The UC-Davis Principles of Community were first adopted in 1990, and around that time the CC produced an informational pamphlet called "Straight Talk About Homosexuality", framed as a series of questions and answers. The group in the cover photo of "Straight Talk" is notably diverse and includes several CC founders. Some of the material in the pamphlet seems dated now, but the CC clearly felt a need to speak to the broader campus community, and the questions reflect attitudes of that time.
One question asked, "Can you tell if people are lesbian or gay by their appearance?" and was answered with a "No", followed by an affirmation of the wide variation in gay and lesbian behaviors and styles.
Another asked, "Do gay men and lesbians have long-lasting relationships?" and was answered with a "Yes", followed by an acknowledgement that societal and family disapproval sometimes put extra strain on same-sex relationships, beyond the common stresses affecting all couples.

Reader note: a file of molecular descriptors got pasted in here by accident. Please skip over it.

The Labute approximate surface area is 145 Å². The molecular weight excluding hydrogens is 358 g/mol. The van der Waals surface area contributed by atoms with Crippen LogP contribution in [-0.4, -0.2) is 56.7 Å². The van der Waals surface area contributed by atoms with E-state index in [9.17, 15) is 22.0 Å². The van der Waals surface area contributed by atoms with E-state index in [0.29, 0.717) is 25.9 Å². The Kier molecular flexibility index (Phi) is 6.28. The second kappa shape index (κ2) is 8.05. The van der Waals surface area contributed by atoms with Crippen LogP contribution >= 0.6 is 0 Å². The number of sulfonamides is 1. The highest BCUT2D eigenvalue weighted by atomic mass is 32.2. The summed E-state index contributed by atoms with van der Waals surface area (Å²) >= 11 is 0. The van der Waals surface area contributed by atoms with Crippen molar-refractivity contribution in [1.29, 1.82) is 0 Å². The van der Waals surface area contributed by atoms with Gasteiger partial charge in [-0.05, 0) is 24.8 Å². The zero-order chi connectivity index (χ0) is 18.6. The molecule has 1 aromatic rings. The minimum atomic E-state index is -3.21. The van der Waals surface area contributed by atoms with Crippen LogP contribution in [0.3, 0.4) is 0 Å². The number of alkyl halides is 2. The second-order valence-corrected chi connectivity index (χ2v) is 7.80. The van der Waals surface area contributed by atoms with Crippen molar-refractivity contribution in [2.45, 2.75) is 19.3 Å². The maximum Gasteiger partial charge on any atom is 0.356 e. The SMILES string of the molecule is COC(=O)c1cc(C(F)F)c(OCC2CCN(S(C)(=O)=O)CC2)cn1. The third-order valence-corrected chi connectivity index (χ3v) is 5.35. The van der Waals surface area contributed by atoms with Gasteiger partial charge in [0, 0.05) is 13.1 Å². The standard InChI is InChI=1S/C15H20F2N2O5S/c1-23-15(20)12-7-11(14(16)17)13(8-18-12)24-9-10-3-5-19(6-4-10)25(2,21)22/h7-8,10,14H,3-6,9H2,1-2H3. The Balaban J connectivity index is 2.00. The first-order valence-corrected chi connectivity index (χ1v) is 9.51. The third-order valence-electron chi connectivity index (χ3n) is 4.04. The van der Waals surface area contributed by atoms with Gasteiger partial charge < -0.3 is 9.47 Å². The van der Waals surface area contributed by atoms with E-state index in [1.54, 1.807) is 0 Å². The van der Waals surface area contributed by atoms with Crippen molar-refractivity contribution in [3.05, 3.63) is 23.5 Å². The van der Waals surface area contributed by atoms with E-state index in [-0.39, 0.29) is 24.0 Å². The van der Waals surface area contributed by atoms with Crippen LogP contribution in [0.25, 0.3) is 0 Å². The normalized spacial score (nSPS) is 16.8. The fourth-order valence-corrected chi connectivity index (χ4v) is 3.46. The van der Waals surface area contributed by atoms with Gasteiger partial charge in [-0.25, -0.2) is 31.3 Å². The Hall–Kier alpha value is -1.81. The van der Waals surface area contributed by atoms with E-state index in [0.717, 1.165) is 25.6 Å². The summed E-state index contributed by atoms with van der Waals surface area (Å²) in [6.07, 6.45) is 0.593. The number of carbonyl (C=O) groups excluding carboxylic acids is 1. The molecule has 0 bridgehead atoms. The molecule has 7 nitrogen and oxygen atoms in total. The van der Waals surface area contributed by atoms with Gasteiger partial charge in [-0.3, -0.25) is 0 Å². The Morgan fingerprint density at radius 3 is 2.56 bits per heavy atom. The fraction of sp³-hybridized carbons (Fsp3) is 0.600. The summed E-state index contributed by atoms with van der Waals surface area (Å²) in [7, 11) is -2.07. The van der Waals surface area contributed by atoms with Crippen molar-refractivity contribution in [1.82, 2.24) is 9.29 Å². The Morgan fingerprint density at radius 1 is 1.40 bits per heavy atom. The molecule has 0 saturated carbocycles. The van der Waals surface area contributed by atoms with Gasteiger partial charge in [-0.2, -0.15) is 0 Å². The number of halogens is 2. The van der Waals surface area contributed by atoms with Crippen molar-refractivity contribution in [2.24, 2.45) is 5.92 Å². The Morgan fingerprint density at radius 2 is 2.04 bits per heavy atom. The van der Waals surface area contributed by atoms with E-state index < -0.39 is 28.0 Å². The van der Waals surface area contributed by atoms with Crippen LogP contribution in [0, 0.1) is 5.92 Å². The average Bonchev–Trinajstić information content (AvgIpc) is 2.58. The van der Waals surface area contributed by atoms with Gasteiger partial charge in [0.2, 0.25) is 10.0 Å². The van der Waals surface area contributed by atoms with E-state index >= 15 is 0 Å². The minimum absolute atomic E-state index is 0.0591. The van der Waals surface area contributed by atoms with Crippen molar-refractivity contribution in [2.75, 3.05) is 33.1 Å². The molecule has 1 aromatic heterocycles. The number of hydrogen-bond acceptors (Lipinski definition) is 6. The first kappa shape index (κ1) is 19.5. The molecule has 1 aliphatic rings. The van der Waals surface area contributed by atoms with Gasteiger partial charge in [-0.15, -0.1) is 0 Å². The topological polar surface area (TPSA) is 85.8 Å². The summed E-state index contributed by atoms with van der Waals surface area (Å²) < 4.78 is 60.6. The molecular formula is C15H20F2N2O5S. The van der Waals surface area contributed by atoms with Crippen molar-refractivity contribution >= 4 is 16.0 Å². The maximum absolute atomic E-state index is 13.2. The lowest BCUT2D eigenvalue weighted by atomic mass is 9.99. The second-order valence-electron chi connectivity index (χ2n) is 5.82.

How has the committee's work changed, and how does the committee's history inform today's work?
The CC founders accomplished so much that it may feel daunting for today's CC members. However, I want to emphasize that the early CC had urgent and obvious campus needs to address, and campus-related decisions were made differently in those years, compared to now. CC founders have told me that they had high-level administrative support and access, and they were able to get results by calling decision-makers on the telephone.
Today's UC-Davis is more institutional. Requests for help and resources must survive a bureaucratic process and layers of vetting. These processes exist for good reasons-- for one, they're meant to give equitable access. But I think it's helpful for today's CC to acknowledge that we are operating in a more cumbersome environment, and goals that seem simple may take time and patience to realize. All the same, I'd like for the University to be more nimble and flexible, and to respond to the needs of resource groups more like it did when the CC began.